Water your lawn less

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We sometimes waste water and money on unnecessarily frequent watering. Many plants are actually killed through over-watering, which is unnatural, than under-watering.

The key to a healthy lawn is deep and infrequent watering. This allows water to soak deep into the soil in order to reach the roots and encourages roots to grow downward (in search of water), which in turn makes your lawn more robust and resilient.


• A good rain takes care of giving your lawn a nice deep soak. If it has been a couple of weeks since the last big rain, then a longer sustained watering may be in order.

• Depending on where you live, you may actually find that rarely watering your lawn creates a better looking and healthier lawn in the longer-term. Well established plants with deeper roots help crowd out weeds and promote an overall stronger mini eco-system.

• Watering in morning is best. The air is cooler and there will be less evaporation. Alternatively, you can water in the evening to minimize evaporation. However, if you water too frequently in the evening it promotes the development of fungus and attracts insects if the water is not fully absorbed into the soil.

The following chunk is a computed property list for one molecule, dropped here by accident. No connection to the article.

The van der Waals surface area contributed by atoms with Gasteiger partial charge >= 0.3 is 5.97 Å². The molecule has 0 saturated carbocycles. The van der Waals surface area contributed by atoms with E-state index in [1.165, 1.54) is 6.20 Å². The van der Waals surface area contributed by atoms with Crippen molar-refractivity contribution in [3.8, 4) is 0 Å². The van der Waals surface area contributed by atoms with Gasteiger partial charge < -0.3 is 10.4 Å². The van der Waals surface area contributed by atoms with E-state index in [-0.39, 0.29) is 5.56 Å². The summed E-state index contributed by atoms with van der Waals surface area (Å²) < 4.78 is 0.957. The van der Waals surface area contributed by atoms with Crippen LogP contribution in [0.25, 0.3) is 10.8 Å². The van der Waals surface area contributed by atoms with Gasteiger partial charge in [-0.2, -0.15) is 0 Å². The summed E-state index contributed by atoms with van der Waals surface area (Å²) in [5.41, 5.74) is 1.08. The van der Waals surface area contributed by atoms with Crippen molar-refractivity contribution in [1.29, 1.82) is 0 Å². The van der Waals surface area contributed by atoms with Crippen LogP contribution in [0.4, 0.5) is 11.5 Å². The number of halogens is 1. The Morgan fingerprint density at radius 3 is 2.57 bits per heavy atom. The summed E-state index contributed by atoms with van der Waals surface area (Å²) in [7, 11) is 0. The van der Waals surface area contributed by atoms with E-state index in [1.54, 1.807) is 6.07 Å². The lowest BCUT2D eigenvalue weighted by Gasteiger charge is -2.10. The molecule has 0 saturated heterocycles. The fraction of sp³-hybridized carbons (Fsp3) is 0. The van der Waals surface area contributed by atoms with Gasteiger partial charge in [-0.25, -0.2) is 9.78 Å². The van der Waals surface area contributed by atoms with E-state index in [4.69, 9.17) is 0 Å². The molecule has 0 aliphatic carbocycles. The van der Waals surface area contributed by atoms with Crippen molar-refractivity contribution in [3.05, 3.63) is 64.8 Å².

When watering:
- Do not leave a sprinkler or hose unattended to avoid over-watering.
- Check and fix leaks in the watering system to maintain efficiency.

• Cut grass on as high a setting as possible. This lowers evaporation water loss, allows for more surface area for photosynthesis to support healthier plants, blocks weeds from getting a foothold, and tends to look more lush.

• All the water you use from a faucet has been processed to ensure drinking quality, and this process requires energy and decontamination chemicals like chlorine. Using less water helps save energy and reduces the use of chemicals.

• Watering on a near daily basis is actually detrimental to your lawn. Too much water can be just as damaging to plants as too little water. The excessive irrigation will invite disease problems. Weeds also have an easier time getting a start because they do not have the deep established roots of an established lawn.

• Keep in mind that many sources who are suggesting you water more often are likely trying to sell you something as well. For example, an irrigation system or products that are required to maintain a fragile lawn damaged by excess watering.

• Recently the "No Mow May" movement has taken off. Consider holding off until Summer for the first mow of the year. This allows insect pollinators a shot at a productive spring! It also allows your lawn to grow stronger before it gets hacked down by a mower.

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Photo Credit
Photo by Anthony Lee on Unsplash